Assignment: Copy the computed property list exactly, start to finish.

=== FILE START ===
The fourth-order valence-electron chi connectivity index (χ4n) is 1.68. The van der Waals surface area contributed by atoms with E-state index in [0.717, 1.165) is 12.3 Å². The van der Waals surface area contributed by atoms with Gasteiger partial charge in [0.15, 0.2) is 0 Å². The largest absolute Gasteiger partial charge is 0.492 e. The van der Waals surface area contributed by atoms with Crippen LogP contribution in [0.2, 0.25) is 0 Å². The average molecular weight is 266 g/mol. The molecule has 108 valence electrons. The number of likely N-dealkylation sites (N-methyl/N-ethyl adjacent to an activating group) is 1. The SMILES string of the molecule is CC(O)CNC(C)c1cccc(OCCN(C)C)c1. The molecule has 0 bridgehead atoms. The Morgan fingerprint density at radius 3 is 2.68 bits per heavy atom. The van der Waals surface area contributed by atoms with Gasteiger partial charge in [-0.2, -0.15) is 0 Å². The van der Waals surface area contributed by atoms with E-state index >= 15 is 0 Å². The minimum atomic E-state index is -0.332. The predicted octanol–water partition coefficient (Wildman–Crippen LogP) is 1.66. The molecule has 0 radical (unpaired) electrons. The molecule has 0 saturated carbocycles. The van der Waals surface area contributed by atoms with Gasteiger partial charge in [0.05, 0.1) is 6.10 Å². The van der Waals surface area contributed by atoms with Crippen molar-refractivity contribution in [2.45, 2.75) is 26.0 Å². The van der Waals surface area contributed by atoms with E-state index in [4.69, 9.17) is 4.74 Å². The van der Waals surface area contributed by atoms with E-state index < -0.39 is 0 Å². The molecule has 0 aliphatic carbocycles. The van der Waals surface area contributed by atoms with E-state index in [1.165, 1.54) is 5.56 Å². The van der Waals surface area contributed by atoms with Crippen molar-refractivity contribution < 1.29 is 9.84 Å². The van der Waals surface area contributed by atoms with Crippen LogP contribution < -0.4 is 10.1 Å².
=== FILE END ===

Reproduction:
The fourth-order valence-electron chi connectivity index (χ4n) is 1.68. The van der Waals surface area contributed by atoms with E-state index in [0.717, 1.165) is 12.3 Å². The van der Waals surface area contributed by atoms with Gasteiger partial charge in [0.15, 0.2) is 0 Å². The largest absolute Gasteiger partial charge is 0.492 e. The van der Waals surface area contributed by atoms with Crippen LogP contribution in [0.2, 0.25) is 0 Å². The average molecular weight is 266 g/mol. The molecule has 108 valence electrons. The number of likely N-dealkylation sites (N-methyl/N-ethyl adjacent to an activating group) is 1. The SMILES string of the molecule is CC(O)CNC(C)c1cccc(OCCN(C)C)c1. The molecule has 0 bridgehead atoms. The Morgan fingerprint density at radius 3 is 2.68 bits per heavy atom. The van der Waals surface area contributed by atoms with Gasteiger partial charge in [-0.2, -0.15) is 0 Å². The van der Waals surface area contributed by atoms with E-state index >= 15 is 0 Å². The minimum atomic E-state index is -0.332. The predicted octanol–water partition coefficient (Wildman–Crippen LogP) is 1.66. The molecule has 0 radical (unpaired) electrons. The molecule has 0 saturated carbocycles. The van der Waals surface area contributed by atoms with Gasteiger partial charge in [0.05, 0.1) is 6.10 Å². The van der Waals surface area contributed by atoms with Crippen molar-refractivity contribution in [2.45, 2.75) is 26.0 Å². The van der Waals surface area contributed by atoms with E-state index in [4.69, 9.17) is 4.74 Å². The van der Waals surface area contributed by atoms with E-state index < -0.39 is 0 Å². The molecule has 0 aliphatic carbocycles. The van der Waals surface area contributed by atoms with E-state index in [1.165, 1.54) is 5.56 Å². The van der Waals surface area contributed by atoms with Crippen molar-refractivity contribution < 1.29 is 9.84 Å². The van der Waals surface area contributed by atoms with Crippen LogP contribution < -0.4 is 10.1 Å².